Press review: What Putin said behind closed doors and US changes tone on SyriaPress Review September 22, 13:00
Russian aircraft scrambled 14 times in a week to intercept foreign jets along bordersMilitary & Defense September 22, 12:26
Moscow expects up to one million football fans for 2018 FIFA World CupSport September 22, 12:09
Bolshoi Theater announces Nureyev ballet premiere in early DecemberSociety & Culture September 22, 12:00
Austrian opposition calls for accepting Crimea’s reunification with RussiaWorld September 22, 11:51
Italian bikers collect humanitarian aid for children of DonbassSociety & Culture September 22, 11:21
At least 1,000 buildings in Russia targeted by hoax bomb threats over weekSociety & Culture September 22, 10:38
Lavrov and UN chief clarify Russia’s initiative on security mission to DonbassRussian Politics & Diplomacy September 22, 10:05
Russia's top diplomat urges UN to assist in building fair and democratic worldRussian Politics & Diplomacy September 22, 8:53
MOSCOW, August 1 (Itar-Tass) —— Eduard Limonov, one of the leading personalities in Russia's off-parliament opposition, will not pay a fine if the court finds him guilty of participation in an unauthorized public action on Moscow's downtown Triumfalnaya Square.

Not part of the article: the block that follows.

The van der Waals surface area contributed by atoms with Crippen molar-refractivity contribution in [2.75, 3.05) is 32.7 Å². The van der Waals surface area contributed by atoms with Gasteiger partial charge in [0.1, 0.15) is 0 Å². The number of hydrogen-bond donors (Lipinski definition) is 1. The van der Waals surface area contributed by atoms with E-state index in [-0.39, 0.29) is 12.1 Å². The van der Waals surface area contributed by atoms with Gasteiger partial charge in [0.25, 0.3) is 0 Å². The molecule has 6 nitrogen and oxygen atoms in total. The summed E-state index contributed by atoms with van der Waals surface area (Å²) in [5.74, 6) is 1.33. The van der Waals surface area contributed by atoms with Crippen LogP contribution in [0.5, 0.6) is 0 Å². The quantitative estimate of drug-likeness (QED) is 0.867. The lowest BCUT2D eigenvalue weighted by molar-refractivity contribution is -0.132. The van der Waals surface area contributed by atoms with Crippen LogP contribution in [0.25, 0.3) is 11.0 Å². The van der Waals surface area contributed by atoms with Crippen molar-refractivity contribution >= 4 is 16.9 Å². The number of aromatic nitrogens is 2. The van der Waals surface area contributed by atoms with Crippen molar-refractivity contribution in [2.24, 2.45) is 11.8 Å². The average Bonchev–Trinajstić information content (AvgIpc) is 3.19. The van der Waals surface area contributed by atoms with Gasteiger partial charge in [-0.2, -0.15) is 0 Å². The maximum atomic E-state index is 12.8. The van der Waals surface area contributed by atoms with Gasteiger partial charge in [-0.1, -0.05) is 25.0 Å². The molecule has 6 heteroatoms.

"I can't pay 300,000 rubles," Limonov said in an interview with the Echo of Moscow radio. "As a replacement, they may sentence me to compulsory works or arrest my property."
A court is expected to hear the case over Limonov's participation in a July 31 unauthorized rally on Triumfalnaya Square August 9. Under the provisions of a new federal law on public actions and meeting, he is facing a fine of around 300,000 rubles.
The State Duma, the lower house of parliament, passed the law late at night June 5 following many hours of debates and the Federation House, the uppse house, endorsed it the next day.
President Vladimir Putin signed the law June 8.
In its initial version, the law envisioned fines of up to 1.5 million rubles for ecnroachments on law and order during mass actions but the size of the fine was eventually reduced to 300,000 rubles for private individuals /versus the 2,000 rubles stipulated in the previous edition of the Code of Administrative Offenses/ and 600,000 rubles for officials /versus 50,000 rubles/.
In addition to the penalties, the law introduces a new type of punishment -- the 20 hours to 200 hours of compusory works for up to four hours a day when a person in question is free from the main work or from college studies.
The law took legal effect at the moment of publication but a number of its clauses will come into force January 1, 2013.
Russia's constituent regions are expected to pass various ancillary regulatory acts by that time.